William Smith was the first man to realise that rock strata extended right across the country – that fossils found in Dorset were the same as those in Yorkshire because the rocks were of the same age. In 1797, he drew up a list of twenty-eight rock strata beneath the town of Bath from the chalk to the limestone beneath the coal. In 1801, he drew the first geological map of any country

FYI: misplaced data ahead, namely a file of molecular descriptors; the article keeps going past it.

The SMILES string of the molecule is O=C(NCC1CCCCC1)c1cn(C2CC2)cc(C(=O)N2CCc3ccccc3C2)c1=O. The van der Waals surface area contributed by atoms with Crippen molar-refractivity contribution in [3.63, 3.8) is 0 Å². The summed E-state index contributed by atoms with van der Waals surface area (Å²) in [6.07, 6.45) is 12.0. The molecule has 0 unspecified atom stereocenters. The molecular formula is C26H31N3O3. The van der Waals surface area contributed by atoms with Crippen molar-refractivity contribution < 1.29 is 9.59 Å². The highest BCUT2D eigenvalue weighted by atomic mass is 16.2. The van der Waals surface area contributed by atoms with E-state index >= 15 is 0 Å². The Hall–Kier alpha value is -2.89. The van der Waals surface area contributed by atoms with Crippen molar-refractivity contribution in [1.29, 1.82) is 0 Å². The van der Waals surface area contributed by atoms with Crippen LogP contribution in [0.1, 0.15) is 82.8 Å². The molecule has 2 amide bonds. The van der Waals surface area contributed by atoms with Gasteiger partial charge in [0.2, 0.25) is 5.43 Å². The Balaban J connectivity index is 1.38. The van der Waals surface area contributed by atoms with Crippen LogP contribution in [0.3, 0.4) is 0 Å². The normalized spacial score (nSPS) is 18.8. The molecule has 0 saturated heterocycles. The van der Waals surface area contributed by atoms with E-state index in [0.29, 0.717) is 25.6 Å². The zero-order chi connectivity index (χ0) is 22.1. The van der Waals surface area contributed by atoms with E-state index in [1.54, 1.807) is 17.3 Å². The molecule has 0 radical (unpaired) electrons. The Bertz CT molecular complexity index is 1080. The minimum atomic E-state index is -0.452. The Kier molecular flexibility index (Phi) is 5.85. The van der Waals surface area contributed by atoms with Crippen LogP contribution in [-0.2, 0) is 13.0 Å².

and fourteen years later he published a detailed map, measuring 8 feet 6 inches by 6 feet, coloured with twenty different tints, of the rock structures from the Scottish border to the English Channel. He so believed in the significance of his work to the country’s economy, that he bankrupted himself for the sake of it, and spent ten weeks in a debtors’ prison.
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